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Jean du Bellay

Jean du Bellay

Jean du Bellay (c. 1493 – 16 February 1560) was a French cardinal and diplomat, younger brother of Guillaume du Bellay, and bishop of Bayonne in 1526, member of the privy council in 1530, and bishop of Paris in 1532.

Biography

Bellay was born at Piedmont, Jean was put in charge of the negotiations with the German Protestants, principally through the humanist Johannes Sturm and the historian Johann Sleidan.[1]

In the last years of the reign of Francis I, cardinal du Bellay was in favour with the duchesse d'Étampes, and received a number of benefices: the bishopric of Limoges (1541), archbishopric of Bordeaux (1544), bishopric of Le Mans (1546); but his influence in the council was supplanted by that of François de Tournon. Under Henry II, du Bellay, involved in the disgrace of all the servants of Francis I, was sent to Rome (1547). Following the death of Pope Paul III, he obtained eight votes in the conclave to elect the new pope.[1]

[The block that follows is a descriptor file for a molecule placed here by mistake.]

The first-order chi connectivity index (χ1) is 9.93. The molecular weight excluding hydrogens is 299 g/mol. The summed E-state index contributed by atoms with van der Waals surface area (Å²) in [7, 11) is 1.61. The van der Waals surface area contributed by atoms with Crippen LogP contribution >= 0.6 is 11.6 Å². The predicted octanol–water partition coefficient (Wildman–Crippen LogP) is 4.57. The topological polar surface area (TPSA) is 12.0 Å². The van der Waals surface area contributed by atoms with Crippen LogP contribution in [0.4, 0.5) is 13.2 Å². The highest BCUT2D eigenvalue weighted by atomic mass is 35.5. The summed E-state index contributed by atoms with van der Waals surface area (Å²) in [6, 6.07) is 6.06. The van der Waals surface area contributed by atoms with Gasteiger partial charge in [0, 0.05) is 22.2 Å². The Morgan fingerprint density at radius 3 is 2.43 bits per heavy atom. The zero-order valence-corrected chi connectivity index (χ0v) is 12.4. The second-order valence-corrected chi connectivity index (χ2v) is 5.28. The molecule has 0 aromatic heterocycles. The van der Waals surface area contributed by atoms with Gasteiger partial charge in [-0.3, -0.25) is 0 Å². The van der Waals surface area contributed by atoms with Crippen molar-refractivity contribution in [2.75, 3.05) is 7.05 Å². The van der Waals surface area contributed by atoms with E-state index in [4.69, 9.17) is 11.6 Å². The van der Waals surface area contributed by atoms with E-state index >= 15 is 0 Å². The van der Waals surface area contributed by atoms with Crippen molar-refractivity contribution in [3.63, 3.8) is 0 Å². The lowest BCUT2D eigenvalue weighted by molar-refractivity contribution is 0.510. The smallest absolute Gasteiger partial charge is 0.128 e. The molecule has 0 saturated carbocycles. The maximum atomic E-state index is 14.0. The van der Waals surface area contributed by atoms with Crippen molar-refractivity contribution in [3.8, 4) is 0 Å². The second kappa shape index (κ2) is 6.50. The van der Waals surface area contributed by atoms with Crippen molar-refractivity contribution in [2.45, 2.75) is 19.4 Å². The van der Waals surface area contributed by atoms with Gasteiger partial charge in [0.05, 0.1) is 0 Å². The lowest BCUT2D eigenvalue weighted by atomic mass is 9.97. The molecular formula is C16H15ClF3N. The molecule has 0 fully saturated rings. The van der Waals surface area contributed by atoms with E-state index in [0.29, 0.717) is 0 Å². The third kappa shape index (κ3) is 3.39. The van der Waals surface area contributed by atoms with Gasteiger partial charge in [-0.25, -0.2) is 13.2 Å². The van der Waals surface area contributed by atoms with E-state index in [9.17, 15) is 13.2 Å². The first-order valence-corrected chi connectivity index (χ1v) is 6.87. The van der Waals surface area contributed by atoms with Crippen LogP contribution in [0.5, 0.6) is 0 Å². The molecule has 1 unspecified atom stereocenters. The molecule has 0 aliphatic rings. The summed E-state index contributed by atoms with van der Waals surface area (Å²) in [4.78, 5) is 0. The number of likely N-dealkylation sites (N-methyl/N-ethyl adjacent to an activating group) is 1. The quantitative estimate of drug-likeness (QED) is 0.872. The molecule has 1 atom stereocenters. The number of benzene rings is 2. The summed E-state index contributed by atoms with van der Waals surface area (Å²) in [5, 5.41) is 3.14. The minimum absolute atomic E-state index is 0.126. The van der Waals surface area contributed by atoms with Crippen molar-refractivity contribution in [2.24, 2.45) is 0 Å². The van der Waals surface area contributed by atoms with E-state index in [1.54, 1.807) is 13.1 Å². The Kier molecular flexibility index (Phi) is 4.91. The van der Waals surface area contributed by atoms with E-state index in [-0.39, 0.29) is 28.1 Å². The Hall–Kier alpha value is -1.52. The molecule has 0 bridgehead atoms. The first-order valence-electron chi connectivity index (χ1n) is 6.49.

After three quiet years passed in retirement in France (1550–1553), he was charged with a new mission to Pope Julius III and took with him to Rome his young cousin the poet Joachim du Bellay. He lived in Rome thenceforth in great state. In 1555 he was nominated bishop of Ostia and dean of the Sacred College, an appointment which was disapproved of by Henry II and brought him into fresh disgrace, lasting till his death in Rome on 16 February 1560.[1]

Less resolute and reliable than his brother Guillaume, the cardinal had brilliant qualities, and an open and free mind. He was on the side of toleration and protected the reformers. Budaeus was his friend, François Rabelais his faithful secretary and doctor; men of letters, like Etienne Dolet, and the poet Salmon Macrin, were indebted to him for assistance. An orator and writer of Latin verse, he left three books of graceful Latin poems (printed with Salmon Macrin's Odes, 1546, by R Estienne), and some other compositions, including Francisci Francorum regis epistola apologetica (1542). His voluminous correspondence, mostly in manuscript, is remarkable for its verve and picturesque quality.[1]

Bellay and François Rabelais

Rabelais traveled frequently to Rome with his friend Cardinal

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